Ɂehdzo Got’ı̨nę Gots’ę́ Nákedı
Sahtú Renewable Resources Board

Staff

The Ɂehdzo Got’ı̨nę Gots’ę́ Nákedı is supported by a staff team that specializes in key areas of the Board's mandate bridging administration, traditional knowledge, and social and natural sciences.

Simmons, Deborah - Executive Director

DebbieSimmons1Deborah Simmons is trained as a social scientist specialising in social and environmental issues relating to indigenous peoples. She was raised in the Northwest Territories and completed her doctorate in the field of Native Studies at York University. Deborah has been involved in interdisciplinary research combining traditional knowledge and science in the Sahtú Region since 1999, including work for the Sahtú Land Use Planning Board, Délı̨nę Uranium Team (Dene Náowéré Chets’elǝ), and Ɂehdzo Got’ı̨nę Gots’ę́ Nákedı (Caribou Traditional Knowledge Study). During 2006-2011 she was Principal Investigator with the Délı̨nę Knowledge Project. She continues to be active in community-collaborative research in the Sahtú Region, and helped to found the Sahtú Environmental Research and Monitoring Forum. She maintains research affiliations with Native Studies at the University of Manitoba and Aboriginal Studies at the University of Toronto, and welcomes opportunities to mentor graduate students interested in pursuing Sahtú-based research to support preservation of both wildlife and Dene and Métis ways of life. She is a member of the NWT Species At Risk Committee and Canadian Mountain Network, and represents the Board on the NWT Conference of Management Authorities (CMA) on Species At Risk, the Advisory Committee for Cooperation on Wildlife Management (ACCWM). She has served as Executive Director of the Board since 2012.

Hanlon, Joe - Program Coordinator

JoeHanlon1Joe Hanlon received a BA in Anthropology from Dartmouth College in 2005. His background is in community-based social science and public health research. Joe has also worked as a high school science teacher and he has experience in outdoor education and emergency medicine. Joe co-ordinates the SRRB's research, meetings, and workshops with the five Sahtú RRCs and other partners in the region. He also assists the RRCs with issues relating to fulfilling their land claim mandate. Joe has been working for the SRRB since January 2013.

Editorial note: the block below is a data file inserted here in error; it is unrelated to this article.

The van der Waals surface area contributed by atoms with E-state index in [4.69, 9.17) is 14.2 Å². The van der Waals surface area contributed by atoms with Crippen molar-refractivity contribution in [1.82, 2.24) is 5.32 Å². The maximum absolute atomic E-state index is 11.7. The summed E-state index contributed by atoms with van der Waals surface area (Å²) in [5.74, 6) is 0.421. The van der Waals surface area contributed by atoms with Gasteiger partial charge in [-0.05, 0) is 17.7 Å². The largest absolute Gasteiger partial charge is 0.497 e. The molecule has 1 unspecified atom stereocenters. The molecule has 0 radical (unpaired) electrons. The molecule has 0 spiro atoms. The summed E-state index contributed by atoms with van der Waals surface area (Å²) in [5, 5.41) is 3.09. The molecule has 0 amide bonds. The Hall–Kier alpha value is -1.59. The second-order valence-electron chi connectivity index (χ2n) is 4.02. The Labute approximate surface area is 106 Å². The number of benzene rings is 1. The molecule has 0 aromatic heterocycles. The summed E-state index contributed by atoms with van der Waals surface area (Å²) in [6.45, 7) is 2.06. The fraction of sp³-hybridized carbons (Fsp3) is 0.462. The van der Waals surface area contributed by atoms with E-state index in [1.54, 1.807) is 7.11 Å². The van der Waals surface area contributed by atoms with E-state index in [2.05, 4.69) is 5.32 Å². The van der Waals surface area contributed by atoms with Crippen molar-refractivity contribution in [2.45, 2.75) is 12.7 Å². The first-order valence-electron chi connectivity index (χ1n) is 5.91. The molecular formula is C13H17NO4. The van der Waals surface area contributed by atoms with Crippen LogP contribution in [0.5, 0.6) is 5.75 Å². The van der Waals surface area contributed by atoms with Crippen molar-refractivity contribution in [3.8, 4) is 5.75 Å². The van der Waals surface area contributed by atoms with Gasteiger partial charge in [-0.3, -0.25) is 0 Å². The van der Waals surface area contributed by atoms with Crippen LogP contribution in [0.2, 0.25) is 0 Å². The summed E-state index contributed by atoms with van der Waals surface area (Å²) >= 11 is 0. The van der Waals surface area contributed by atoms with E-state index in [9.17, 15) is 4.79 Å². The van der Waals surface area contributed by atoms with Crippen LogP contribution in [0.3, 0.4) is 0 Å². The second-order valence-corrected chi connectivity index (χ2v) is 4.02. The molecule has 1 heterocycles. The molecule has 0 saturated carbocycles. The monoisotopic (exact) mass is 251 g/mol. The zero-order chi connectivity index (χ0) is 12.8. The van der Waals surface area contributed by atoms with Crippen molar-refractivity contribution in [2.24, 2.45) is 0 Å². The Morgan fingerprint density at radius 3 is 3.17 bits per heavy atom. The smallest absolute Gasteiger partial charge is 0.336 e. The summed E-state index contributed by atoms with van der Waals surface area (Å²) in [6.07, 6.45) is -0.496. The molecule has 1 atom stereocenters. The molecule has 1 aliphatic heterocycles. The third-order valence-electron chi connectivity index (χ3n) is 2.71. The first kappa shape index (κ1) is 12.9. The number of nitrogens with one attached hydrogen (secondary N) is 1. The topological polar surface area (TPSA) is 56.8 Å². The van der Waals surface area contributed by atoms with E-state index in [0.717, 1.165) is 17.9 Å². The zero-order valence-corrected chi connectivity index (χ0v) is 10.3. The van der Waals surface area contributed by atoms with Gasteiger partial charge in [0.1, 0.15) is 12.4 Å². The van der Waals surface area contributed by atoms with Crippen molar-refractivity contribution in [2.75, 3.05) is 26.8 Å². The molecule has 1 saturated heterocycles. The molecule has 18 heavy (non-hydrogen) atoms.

Lennie, Lori Ann - Office Manager

LoriAnnLennie1

Lori Ann Lennie is a member of the Fort Norman Métis Nation. She is the longest serving staff member Ɂehdzo Got’ı̨nę Gots’ę́ Nákedı, having worked with the Board since 2000. Over the course of her work, she has taken various courses in bookkeeping, accounting, financial management, computer skills, Aboriginal law, and human resources management. She is actively involved in leadership in her home community of Tulı́t’a, serving on the Métis Land Corporation Board and Hamlet Council.

 

 
 
 
 

Lennie, Jordan - Intern

JordanLennie

Jordan Lennie has been an Intern with the SRRB since January 2017, and has been responsible for assisting with coordination of a variety of Tulı́t'a-based research projects including the Strong People, Strong Communities gender research results workshop, and the first two Dene Ts'ı̨lı̨ School sessions (Summer and Fall 2017). A Sahtú beneficiary from Tulı́t'a, Jordan graduated from Mackenzie Mountain School in Norman Wells in 2016. Jordan is interested in youth leadership having a regional impact. He wants to learn more about wildlife management, become more involved in Indigenous issues, and hopefully find a career he can aspire toward.

 

Lennie, Shelby - Intern

ShelbyLennieShelby Lennie joined the SRRB in October 2017. Born and raised in Tulı́t'a as part of the local Métis community, she completed a high school diploma at Chief Albert Wright School in 2012. After a number of years living and working at various jobs in Hay River, she returned home in 2016. She spent time on the land during the summer/fall of 2017, including work with a wire cleanup crew on the Canol Road, and two weeks at Dene Ts'ı̨lı̨ School. Her passion lies in seeing her culture thrive. Her immediate goal is to continue learning to speak her language, so that she can be able to understand her ancestors and what it is her people want, to have a better connection to the land and assist in creating a better future for it and the generations to come.